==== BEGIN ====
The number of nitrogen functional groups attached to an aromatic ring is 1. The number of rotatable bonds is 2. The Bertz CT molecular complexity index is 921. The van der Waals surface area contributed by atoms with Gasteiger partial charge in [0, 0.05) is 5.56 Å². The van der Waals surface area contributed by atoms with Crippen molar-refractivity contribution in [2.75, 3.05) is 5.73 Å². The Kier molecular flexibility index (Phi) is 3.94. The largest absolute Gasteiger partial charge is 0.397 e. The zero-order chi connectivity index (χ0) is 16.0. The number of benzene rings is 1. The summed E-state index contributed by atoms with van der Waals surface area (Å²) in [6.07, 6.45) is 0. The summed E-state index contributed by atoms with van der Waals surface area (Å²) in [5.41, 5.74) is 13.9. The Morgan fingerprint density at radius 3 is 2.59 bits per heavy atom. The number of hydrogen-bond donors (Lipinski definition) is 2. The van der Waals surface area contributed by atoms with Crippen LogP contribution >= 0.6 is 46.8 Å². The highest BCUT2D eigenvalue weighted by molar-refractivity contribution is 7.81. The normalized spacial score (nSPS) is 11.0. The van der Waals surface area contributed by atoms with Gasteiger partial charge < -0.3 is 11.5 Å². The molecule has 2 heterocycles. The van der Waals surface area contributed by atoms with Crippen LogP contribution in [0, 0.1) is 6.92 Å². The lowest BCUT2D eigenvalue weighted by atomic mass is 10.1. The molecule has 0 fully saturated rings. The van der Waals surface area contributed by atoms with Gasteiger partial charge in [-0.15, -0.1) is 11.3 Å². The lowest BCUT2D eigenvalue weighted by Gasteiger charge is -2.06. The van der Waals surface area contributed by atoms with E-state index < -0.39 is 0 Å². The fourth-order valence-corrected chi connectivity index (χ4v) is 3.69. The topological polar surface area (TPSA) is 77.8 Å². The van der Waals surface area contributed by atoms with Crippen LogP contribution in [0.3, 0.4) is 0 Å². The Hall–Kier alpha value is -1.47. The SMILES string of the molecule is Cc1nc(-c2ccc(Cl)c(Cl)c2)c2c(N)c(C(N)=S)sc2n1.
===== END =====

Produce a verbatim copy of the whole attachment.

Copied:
The number of nitrogen functional groups attached to an aromatic ring is 1. The number of rotatable bonds is 2. The Bertz CT molecular complexity index is 921. The van der Waals surface area contributed by atoms with Gasteiger partial charge in [0, 0.05) is 5.56 Å². The van der Waals surface area contributed by atoms with Crippen molar-refractivity contribution in [2.75, 3.05) is 5.73 Å². The Kier molecular flexibility index (Phi) is 3.94. The largest absolute Gasteiger partial charge is 0.397 e. The zero-order chi connectivity index (χ0) is 16.0. The number of benzene rings is 1. The summed E-state index contributed by atoms with van der Waals surface area (Å²) in [6.07, 6.45) is 0. The summed E-state index contributed by atoms with van der Waals surface area (Å²) in [5.41, 5.74) is 13.9. The Morgan fingerprint density at radius 3 is 2.59 bits per heavy atom. The number of hydrogen-bond donors (Lipinski definition) is 2. The van der Waals surface area contributed by atoms with Crippen LogP contribution >= 0.6 is 46.8 Å². The highest BCUT2D eigenvalue weighted by molar-refractivity contribution is 7.81. The normalized spacial score (nSPS) is 11.0. The van der Waals surface area contributed by atoms with Gasteiger partial charge < -0.3 is 11.5 Å². The molecule has 2 heterocycles. The van der Waals surface area contributed by atoms with Crippen LogP contribution in [0, 0.1) is 6.92 Å². The lowest BCUT2D eigenvalue weighted by atomic mass is 10.1. The molecule has 0 fully saturated rings. The van der Waals surface area contributed by atoms with Gasteiger partial charge in [-0.15, -0.1) is 11.3 Å². The lowest BCUT2D eigenvalue weighted by Gasteiger charge is -2.06. The van der Waals surface area contributed by atoms with E-state index < -0.39 is 0 Å². The fourth-order valence-corrected chi connectivity index (χ4v) is 3.69. The topological polar surface area (TPSA) is 77.8 Å². The van der Waals surface area contributed by atoms with Crippen LogP contribution in [0.3, 0.4) is 0 Å². The Hall–Kier alpha value is -1.47. The SMILES string of the molecule is Cc1nc(-c2ccc(Cl)c(Cl)c2)c2c(N)c(C(N)=S)sc2n1.